Aired on: January 10th, 2017
3:30–4:30 p.m. (ET)
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Our Guest(s) This Week
Randolph H. Dillingham
Randolph H. Dillingham holds a MEd from Clemson University and an EdS degree from The Citadel. He has also completed postgraduate work at SC State University and Nova-Southeastern University. He taught in secondary education from 1970-77 before becoming an assistant principal and later principal in secondary schools in SC, including Principal of SC Department of Corrections from 1990-1998. He is currently Director of the Anderson County Alternative School, a position he has held since 1998.
1SG Rodney McCullough
1SG Rodney McCullough is the director of the Anderson County Alternative School SIRT (Students Involved in Realistic Training) Program. After six years of military service, McCullough returned to SC to work in law enforcement where he became one of the founding members of the SIRT project, which serves at-risk youth. McCullough is also a member of the Men at Work Program and the Manhood Academy, which serve male students from single parent households by providing role models, tutoring, and activities. He believes that together we can make a difference in the choices that young men face.
This Week's Topic
Director Randolph Dillingham and 1SG Rodney McCullough discuss the model for the Anderson County Alternative School (ACAS) in South Carolina. Since 1996, ACAS has established itself as a place where students in grades 6-12, some of whom have been expelled or removed from public school or have been court ordered to attend, can get back on track for graduation.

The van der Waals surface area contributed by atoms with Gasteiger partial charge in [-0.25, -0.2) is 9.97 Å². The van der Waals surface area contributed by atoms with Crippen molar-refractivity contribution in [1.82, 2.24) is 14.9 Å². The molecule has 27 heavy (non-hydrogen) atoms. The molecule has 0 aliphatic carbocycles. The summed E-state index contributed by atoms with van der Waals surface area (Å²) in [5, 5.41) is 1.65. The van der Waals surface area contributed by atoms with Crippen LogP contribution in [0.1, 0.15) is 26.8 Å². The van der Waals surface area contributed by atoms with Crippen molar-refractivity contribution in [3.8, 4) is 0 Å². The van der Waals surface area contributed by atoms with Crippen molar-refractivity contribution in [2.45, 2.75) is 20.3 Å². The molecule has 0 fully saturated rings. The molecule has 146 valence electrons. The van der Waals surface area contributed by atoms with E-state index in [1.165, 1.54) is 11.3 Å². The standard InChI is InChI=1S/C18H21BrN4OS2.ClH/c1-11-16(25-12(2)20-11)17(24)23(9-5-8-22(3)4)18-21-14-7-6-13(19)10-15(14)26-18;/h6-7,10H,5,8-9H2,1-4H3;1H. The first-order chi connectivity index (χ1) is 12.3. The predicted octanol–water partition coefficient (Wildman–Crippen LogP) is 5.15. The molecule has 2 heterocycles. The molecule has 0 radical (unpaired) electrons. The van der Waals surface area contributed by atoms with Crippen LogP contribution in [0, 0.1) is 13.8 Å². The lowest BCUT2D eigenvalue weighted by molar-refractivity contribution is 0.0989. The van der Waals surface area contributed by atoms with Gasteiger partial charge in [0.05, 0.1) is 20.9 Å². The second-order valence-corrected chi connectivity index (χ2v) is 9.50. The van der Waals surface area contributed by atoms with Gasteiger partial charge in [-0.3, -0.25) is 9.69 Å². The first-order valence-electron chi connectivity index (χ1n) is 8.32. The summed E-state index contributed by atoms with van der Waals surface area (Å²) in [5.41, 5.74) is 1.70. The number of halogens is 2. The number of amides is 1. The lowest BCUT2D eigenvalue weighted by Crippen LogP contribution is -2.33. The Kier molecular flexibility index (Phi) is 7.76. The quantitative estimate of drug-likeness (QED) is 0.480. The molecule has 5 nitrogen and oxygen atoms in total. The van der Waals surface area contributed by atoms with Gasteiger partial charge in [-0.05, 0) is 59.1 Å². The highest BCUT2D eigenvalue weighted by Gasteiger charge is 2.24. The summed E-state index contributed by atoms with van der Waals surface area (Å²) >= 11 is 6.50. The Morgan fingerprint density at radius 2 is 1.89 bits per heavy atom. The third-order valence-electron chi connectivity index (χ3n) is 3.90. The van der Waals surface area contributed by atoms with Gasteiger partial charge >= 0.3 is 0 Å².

In the school’s structured environment, students adhere to a dress code, including wearing a uniform. They also participate in academic classes tailored to individual student abilities and experience real-life training through the school’s Students in Realistic Training (SIRT) program. Social and emotional learning and family relationship building geared to enhancing positive change are emphasized to allow students an opportunity to experience success they may not have experienced in a traditional classroom.
ACAS involves the business and faith communities in creating opportunities for teaching life skills and acquainting students with experiences that will follow them through adulthood. Examples include the Men at Work ministry, equine-assisted learning opportunities, enrichment opportunities made possible through grants funded by local businesses, and field trips designed to allow students to practice skills learned.
The school provides those most at risk for not graduating a lifeline by helping students succeed and overcome self-limiting behaviors, including breaking the cycle of those behaviors that can lead to dropping out of school.
This webcast will explore the process, outcomes, and lessons learned from ACAS’s efforts, including:
- involving communities in the school,
- providing wraparound counseling services,
- modeling expected behaviors, and
- breaking the pattern of self-limiting behaviors.